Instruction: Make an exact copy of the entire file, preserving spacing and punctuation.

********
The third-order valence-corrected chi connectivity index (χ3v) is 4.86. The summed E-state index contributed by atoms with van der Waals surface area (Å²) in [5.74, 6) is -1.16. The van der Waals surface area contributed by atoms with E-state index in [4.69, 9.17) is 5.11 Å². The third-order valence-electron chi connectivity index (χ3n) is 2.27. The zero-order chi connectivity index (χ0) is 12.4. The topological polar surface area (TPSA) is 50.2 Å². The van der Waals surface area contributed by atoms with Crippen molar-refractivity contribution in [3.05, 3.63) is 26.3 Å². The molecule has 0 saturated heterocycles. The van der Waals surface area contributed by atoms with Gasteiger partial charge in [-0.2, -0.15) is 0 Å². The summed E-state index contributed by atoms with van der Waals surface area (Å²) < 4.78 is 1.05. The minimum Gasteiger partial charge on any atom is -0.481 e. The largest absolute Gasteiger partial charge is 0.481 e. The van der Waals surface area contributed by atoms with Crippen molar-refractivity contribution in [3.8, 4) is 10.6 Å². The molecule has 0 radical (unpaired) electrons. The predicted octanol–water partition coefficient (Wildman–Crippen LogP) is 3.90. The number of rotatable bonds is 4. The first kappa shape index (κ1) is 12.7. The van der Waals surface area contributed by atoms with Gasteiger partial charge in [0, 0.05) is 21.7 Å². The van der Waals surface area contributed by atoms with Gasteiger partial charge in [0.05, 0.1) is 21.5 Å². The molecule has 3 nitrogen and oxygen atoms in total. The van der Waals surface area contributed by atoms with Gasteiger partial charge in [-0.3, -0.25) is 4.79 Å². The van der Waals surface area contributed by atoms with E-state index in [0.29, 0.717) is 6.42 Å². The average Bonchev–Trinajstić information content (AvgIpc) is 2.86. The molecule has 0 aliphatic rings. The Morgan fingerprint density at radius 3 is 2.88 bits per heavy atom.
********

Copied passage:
The third-order valence-corrected chi connectivity index (χ3v) is 4.86. The summed E-state index contributed by atoms with van der Waals surface area (Å²) in [5.74, 6) is -1.16. The van der Waals surface area contributed by atoms with E-state index in [4.69, 9.17) is 5.11 Å². The third-order valence-electron chi connectivity index (χ3n) is 2.27. The zero-order chi connectivity index (χ0) is 12.4. The topological polar surface area (TPSA) is 50.2 Å². The van der Waals surface area contributed by atoms with Crippen molar-refractivity contribution in [3.05, 3.63) is 26.3 Å². The molecule has 0 saturated heterocycles. The van der Waals surface area contributed by atoms with Gasteiger partial charge in [-0.2, -0.15) is 0 Å². The summed E-state index contributed by atoms with van der Waals surface area (Å²) < 4.78 is 1.05. The minimum Gasteiger partial charge on any atom is -0.481 e. The largest absolute Gasteiger partial charge is 0.481 e. The van der Waals surface area contributed by atoms with Crippen molar-refractivity contribution in [3.8, 4) is 10.6 Å². The molecule has 0 radical (unpaired) electrons. The predicted octanol–water partition coefficient (Wildman–Crippen LogP) is 3.90. The number of rotatable bonds is 4. The first kappa shape index (κ1) is 12.7. The van der Waals surface area contributed by atoms with Gasteiger partial charge in [0, 0.05) is 21.7 Å². The van der Waals surface area contributed by atoms with Gasteiger partial charge in [0.05, 0.1) is 21.5 Å². The molecule has 3 nitrogen and oxygen atoms in total. The van der Waals surface area contributed by atoms with Gasteiger partial charge in [-0.3, -0.25) is 4.79 Å². The van der Waals surface area contributed by atoms with E-state index in [0.29, 0.717) is 6.42 Å². The average Bonchev–Trinajstić information content (AvgIpc) is 2.86. The molecule has 0 aliphatic rings. The Morgan fingerprint density at radius 3 is 2.88 bits per heavy atom.